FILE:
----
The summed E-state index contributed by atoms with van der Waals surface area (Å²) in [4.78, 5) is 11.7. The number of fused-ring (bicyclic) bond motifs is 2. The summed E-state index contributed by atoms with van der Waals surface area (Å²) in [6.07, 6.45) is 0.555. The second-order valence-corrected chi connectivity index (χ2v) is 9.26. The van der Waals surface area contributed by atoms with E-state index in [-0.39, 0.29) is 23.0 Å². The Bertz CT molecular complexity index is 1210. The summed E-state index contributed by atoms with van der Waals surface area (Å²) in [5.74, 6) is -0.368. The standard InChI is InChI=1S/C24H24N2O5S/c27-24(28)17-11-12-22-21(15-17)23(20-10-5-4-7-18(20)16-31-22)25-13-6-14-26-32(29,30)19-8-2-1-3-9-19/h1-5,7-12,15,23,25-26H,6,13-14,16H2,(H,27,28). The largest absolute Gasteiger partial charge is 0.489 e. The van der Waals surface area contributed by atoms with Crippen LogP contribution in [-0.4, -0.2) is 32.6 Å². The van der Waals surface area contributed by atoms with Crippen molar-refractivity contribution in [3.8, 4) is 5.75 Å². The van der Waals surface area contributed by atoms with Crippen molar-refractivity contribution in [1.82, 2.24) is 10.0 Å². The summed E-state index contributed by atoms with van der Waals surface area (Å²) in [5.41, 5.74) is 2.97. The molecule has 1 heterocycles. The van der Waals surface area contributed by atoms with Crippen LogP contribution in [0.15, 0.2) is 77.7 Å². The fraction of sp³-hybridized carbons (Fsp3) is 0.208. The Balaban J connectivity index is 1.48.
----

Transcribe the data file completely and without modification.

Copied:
The summed E-state index contributed by atoms with van der Waals surface area (Å²) in [4.78, 5) is 11.7. The number of fused-ring (bicyclic) bond motifs is 2. The summed E-state index contributed by atoms with van der Waals surface area (Å²) in [6.07, 6.45) is 0.555. The second-order valence-corrected chi connectivity index (χ2v) is 9.26. The van der Waals surface area contributed by atoms with E-state index in [-0.39, 0.29) is 23.0 Å². The Bertz CT molecular complexity index is 1210. The summed E-state index contributed by atoms with van der Waals surface area (Å²) in [5.74, 6) is -0.368. The standard InChI is InChI=1S/C24H24N2O5S/c27-24(28)17-11-12-22-21(15-17)23(20-10-5-4-7-18(20)16-31-22)25-13-6-14-26-32(29,30)19-8-2-1-3-9-19/h1-5,7-12,15,23,25-26H,6,13-14,16H2,(H,27,28). The largest absolute Gasteiger partial charge is 0.489 e. The van der Waals surface area contributed by atoms with Crippen LogP contribution in [-0.4, -0.2) is 32.6 Å². The van der Waals surface area contributed by atoms with Crippen molar-refractivity contribution in [3.8, 4) is 5.75 Å². The van der Waals surface area contributed by atoms with Crippen molar-refractivity contribution in [1.82, 2.24) is 10.0 Å². The summed E-state index contributed by atoms with van der Waals surface area (Å²) in [5.41, 5.74) is 2.97. The molecule has 1 heterocycles. The van der Waals surface area contributed by atoms with Crippen LogP contribution in [0.15, 0.2) is 77.7 Å². The fraction of sp³-hybridized carbons (Fsp3) is 0.208. The Balaban J connectivity index is 1.48.